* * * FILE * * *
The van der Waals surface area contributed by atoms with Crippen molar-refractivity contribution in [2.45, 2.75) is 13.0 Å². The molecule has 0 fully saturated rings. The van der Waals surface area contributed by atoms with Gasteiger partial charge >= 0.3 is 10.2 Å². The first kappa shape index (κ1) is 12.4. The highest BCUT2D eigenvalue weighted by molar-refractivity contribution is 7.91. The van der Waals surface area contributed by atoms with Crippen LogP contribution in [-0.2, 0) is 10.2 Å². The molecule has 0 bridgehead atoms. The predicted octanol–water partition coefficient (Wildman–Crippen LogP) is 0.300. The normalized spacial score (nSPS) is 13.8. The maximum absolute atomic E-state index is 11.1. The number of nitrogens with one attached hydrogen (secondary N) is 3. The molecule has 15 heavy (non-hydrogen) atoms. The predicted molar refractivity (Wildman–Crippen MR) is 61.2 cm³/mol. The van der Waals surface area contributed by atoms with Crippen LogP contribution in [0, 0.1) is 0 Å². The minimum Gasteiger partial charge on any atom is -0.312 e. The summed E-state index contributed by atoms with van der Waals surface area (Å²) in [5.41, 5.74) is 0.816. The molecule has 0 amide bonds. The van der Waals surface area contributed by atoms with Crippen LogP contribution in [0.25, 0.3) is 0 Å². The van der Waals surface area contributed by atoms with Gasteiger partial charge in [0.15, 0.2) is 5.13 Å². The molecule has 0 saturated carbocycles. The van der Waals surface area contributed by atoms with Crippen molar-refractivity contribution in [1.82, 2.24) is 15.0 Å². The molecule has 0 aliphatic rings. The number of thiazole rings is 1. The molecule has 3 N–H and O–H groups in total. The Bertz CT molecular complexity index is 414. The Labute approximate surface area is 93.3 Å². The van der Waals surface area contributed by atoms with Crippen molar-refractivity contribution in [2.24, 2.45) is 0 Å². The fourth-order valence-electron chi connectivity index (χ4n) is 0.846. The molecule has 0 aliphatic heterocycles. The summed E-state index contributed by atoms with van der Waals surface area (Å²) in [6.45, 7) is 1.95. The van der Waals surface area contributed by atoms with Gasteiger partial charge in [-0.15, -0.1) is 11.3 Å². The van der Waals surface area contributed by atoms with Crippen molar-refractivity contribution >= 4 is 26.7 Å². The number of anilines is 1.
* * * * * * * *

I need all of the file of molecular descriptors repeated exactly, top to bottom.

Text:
The van der Waals surface area contributed by atoms with Crippen molar-refractivity contribution in [2.45, 2.75) is 13.0 Å². The molecule has 0 fully saturated rings. The van der Waals surface area contributed by atoms with Gasteiger partial charge >= 0.3 is 10.2 Å². The first kappa shape index (κ1) is 12.4. The highest BCUT2D eigenvalue weighted by molar-refractivity contribution is 7.91. The van der Waals surface area contributed by atoms with Crippen LogP contribution in [-0.2, 0) is 10.2 Å². The molecule has 0 bridgehead atoms. The predicted octanol–water partition coefficient (Wildman–Crippen LogP) is 0.300. The normalized spacial score (nSPS) is 13.8. The maximum absolute atomic E-state index is 11.1. The number of nitrogens with one attached hydrogen (secondary N) is 3. The molecule has 15 heavy (non-hydrogen) atoms. The predicted molar refractivity (Wildman–Crippen MR) is 61.2 cm³/mol. The van der Waals surface area contributed by atoms with Crippen LogP contribution in [0, 0.1) is 0 Å². The minimum Gasteiger partial charge on any atom is -0.312 e. The summed E-state index contributed by atoms with van der Waals surface area (Å²) in [5.41, 5.74) is 0.816. The molecule has 0 amide bonds. The van der Waals surface area contributed by atoms with Crippen LogP contribution in [0.25, 0.3) is 0 Å². The van der Waals surface area contributed by atoms with Gasteiger partial charge in [0.15, 0.2) is 5.13 Å². The molecule has 0 saturated carbocycles. The van der Waals surface area contributed by atoms with Crippen molar-refractivity contribution in [1.82, 2.24) is 15.0 Å². The molecule has 0 aliphatic rings. The number of thiazole rings is 1. The molecule has 3 N–H and O–H groups in total. The Bertz CT molecular complexity index is 414. The Labute approximate surface area is 93.3 Å². The van der Waals surface area contributed by atoms with Crippen molar-refractivity contribution in [2.24, 2.45) is 0 Å². The fourth-order valence-electron chi connectivity index (χ4n) is 0.846. The molecule has 0 aliphatic heterocycles. The summed E-state index contributed by atoms with van der Waals surface area (Å²) in [6.45, 7) is 1.95. The van der Waals surface area contributed by atoms with Gasteiger partial charge in [-0.15, -0.1) is 11.3 Å². The van der Waals surface area contributed by atoms with Crippen molar-refractivity contribution >= 4 is 26.7 Å². The number of anilines is 1.